EA Sports’ NCAA Football franchise has tended to lag behind its elder brother, Madden NFL, in terms of the implementation of new features and improvements. That is, you usually see the new stuff hit Madden first, and co...


Confirmed: NCAA Football 2011 isn't coming to PSP

Apr 11
// Matthew Razak
For those looking forward to college football on their PSP this year, you are going to be disappointed. IGN has confirmed that NCAA Football 11 will not be landing on Sony's portable gaming machine. EA doesn't really cite any...

Tim Tebow to grace the cover of NCAA Football 11

Apr 08
// Brad Nicholson
Reports that New England is cooling on Tim Tebow have reduced NFL draft experts to tossing out basic guesses as to where the Heisman-winning QB will end up. But while his eventual team and place in the draft is on shaky groun...

EA not developing an NCAA Basketball title 'at this time'

Feb 10
// Brad Nicholson
You had to look real hard to not see it, but EA omitted NCAA Basketball from its fiscal 2011 lineup of games, which also featured cooler, hipper stuff like "Monopoly Title TBA" and "Hasbro Littlest Pet Shop Title TBA." Diggin...

GameStop hosting midnight launch events for NCAA Football 10

Jul 09
// Hamza CTZ Aziz
Over 1,300 GameStop stores across the country are going to be hosting midnight launch events for NCAA Football 10 on July 13. There will be a tournaments where you’ll be able to win a NCAA Football 10 t-shirt and a NCA...

NCAA 09 patch details

Aug 03
// Brad Nicholson
EA is aware that NCAA Football 2009 has some unfortunate and glaring issues. The first patch to the game is expected around next week. It is set to resolve both the nasty roster glitch and reordering depth chart issue. Accord...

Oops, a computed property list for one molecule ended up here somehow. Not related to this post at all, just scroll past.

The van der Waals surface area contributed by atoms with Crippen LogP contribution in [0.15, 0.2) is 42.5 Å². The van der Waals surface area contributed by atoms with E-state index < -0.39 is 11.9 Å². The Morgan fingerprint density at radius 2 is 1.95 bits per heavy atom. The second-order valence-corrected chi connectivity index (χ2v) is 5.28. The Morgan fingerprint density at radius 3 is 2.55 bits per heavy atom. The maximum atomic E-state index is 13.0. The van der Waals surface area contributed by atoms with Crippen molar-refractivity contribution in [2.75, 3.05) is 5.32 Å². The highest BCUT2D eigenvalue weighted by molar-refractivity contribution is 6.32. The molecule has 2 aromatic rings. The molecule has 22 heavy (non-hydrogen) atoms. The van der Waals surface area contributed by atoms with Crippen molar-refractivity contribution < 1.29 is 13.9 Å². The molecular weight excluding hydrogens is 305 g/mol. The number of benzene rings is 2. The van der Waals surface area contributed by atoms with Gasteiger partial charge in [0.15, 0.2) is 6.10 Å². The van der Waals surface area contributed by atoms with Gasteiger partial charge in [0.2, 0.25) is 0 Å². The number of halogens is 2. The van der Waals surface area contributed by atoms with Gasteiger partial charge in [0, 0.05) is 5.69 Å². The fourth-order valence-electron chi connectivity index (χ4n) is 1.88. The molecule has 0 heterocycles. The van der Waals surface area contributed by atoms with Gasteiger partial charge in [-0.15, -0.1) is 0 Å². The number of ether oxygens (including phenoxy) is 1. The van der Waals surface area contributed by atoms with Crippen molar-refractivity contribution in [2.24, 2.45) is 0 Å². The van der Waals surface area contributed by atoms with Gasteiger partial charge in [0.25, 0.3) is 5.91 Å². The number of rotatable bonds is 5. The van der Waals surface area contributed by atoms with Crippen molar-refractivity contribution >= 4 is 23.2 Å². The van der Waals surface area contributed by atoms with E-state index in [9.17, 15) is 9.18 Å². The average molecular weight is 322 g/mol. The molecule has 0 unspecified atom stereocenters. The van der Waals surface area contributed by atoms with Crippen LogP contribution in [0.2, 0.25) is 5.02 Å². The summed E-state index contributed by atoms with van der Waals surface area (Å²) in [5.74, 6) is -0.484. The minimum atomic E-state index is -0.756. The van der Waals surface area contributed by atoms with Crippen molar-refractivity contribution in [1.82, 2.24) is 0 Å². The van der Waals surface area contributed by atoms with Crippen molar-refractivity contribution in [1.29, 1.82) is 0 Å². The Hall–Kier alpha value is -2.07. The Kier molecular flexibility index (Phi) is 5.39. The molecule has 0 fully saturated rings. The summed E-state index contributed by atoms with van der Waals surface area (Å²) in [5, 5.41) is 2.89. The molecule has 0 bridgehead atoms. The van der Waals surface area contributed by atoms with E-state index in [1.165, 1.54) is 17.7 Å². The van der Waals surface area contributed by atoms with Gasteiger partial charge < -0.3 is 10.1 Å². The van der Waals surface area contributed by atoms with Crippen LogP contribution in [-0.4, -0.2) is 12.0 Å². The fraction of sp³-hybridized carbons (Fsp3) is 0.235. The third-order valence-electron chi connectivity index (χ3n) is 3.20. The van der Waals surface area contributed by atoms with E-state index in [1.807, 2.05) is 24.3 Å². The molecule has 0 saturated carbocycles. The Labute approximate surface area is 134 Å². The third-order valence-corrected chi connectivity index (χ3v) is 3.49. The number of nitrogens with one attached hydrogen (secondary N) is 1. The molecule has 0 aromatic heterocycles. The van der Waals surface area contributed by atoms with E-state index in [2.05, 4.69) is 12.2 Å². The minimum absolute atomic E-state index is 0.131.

EA announces All-Play umbrella for the Wii

Jun 27
// Brad Nicholson
The casual gamer is a popular fellow nowadays. Nearly every publishing giant is seeking him out, culling to his desire, whim, and limited amount of playing time. Thus far this generation, no other console has sated the casual...

Create your own NCAA Football 09 cover at Sam's Club

Jun 11
// Samit Sarkar
Remember all those posts I did on EA’s staggered reveals of the coverboys for the different console versions of NCAA Football 09? Well, if you’re planning on picking up the game at Sam’s Club, none of that i...

Trifecta completed: EA reveals NCAA Football 09 PS3 cover artwork

Apr 23
// Samit Sarkar
College football fans, you can stop biting your nails. After a long wait — the 360 version’s cover was announced way back on March 6th, and the Wii version’s cover was unveiled twelve days later — we f...

First NCAA Football 09 trailer shows off the game's myriad features

Apr 17
// Samit Sarkar
College football season may be long gone, but you die-hard fans have surely been following all of Destructoid’s coverage of NCAA Football 09 (pun definitely intended). So far, EA Sports has only unveiled the box art f...

NCAA Football 09 cover artwork unveiled...well, one of the covers, anyway

Mar 06
// Samit Sarkar
A good amount of sports fans prefer college football to pro football. Here’s why: college football is, well, less professional than the NFL. This often lends itself to a more exciting game. You’ll see many more tr...